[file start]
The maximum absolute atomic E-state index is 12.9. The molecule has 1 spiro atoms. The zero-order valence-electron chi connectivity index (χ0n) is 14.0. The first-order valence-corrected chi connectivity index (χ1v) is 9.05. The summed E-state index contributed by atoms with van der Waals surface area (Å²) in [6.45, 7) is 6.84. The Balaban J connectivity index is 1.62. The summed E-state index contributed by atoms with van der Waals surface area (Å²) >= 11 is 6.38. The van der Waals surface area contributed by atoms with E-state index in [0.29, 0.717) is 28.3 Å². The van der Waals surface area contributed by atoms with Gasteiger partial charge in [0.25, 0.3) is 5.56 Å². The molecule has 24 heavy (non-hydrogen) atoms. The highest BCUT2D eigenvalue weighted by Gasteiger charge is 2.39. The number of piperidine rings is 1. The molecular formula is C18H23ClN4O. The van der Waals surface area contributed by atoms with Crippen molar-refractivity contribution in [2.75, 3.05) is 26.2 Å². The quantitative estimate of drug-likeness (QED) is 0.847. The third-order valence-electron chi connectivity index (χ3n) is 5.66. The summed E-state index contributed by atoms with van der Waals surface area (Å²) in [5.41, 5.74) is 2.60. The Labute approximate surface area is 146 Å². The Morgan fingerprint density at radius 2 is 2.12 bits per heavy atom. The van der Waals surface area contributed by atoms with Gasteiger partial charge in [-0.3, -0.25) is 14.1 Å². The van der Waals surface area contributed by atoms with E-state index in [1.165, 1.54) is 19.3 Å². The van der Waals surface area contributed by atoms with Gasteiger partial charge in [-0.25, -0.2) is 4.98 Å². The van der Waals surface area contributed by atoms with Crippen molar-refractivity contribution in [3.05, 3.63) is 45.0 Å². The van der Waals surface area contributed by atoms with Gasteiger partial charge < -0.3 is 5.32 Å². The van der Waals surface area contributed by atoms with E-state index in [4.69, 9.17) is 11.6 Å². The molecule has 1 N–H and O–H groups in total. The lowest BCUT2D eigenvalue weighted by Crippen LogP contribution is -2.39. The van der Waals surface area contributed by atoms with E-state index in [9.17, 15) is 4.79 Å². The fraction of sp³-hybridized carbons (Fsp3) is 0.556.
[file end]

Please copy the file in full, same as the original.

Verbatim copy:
The maximum absolute atomic E-state index is 12.9. The molecule has 1 spiro atoms. The zero-order valence-electron chi connectivity index (χ0n) is 14.0. The first-order valence-corrected chi connectivity index (χ1v) is 9.05. The summed E-state index contributed by atoms with van der Waals surface area (Å²) in [6.45, 7) is 6.84. The Balaban J connectivity index is 1.62. The summed E-state index contributed by atoms with van der Waals surface area (Å²) >= 11 is 6.38. The van der Waals surface area contributed by atoms with E-state index in [0.29, 0.717) is 28.3 Å². The van der Waals surface area contributed by atoms with Gasteiger partial charge in [0.25, 0.3) is 5.56 Å². The molecule has 24 heavy (non-hydrogen) atoms. The highest BCUT2D eigenvalue weighted by Gasteiger charge is 2.39. The number of piperidine rings is 1. The molecular formula is C18H23ClN4O. The van der Waals surface area contributed by atoms with Crippen molar-refractivity contribution in [2.75, 3.05) is 26.2 Å². The quantitative estimate of drug-likeness (QED) is 0.847. The third-order valence-electron chi connectivity index (χ3n) is 5.66. The summed E-state index contributed by atoms with van der Waals surface area (Å²) in [5.41, 5.74) is 2.60. The Labute approximate surface area is 146 Å². The Morgan fingerprint density at radius 2 is 2.12 bits per heavy atom. The van der Waals surface area contributed by atoms with Gasteiger partial charge in [-0.3, -0.25) is 14.1 Å². The van der Waals surface area contributed by atoms with E-state index in [1.165, 1.54) is 19.3 Å². The van der Waals surface area contributed by atoms with Gasteiger partial charge in [-0.25, -0.2) is 4.98 Å². The van der Waals surface area contributed by atoms with Crippen molar-refractivity contribution in [3.05, 3.63) is 45.0 Å². The van der Waals surface area contributed by atoms with Gasteiger partial charge < -0.3 is 5.32 Å². The van der Waals surface area contributed by atoms with E-state index in [4.69, 9.17) is 11.6 Å². The molecule has 1 N–H and O–H groups in total. The lowest BCUT2D eigenvalue weighted by Crippen LogP contribution is -2.39. The van der Waals surface area contributed by atoms with E-state index in [9.17, 15) is 4.79 Å². The fraction of sp³-hybridized carbons (Fsp3) is 0.556.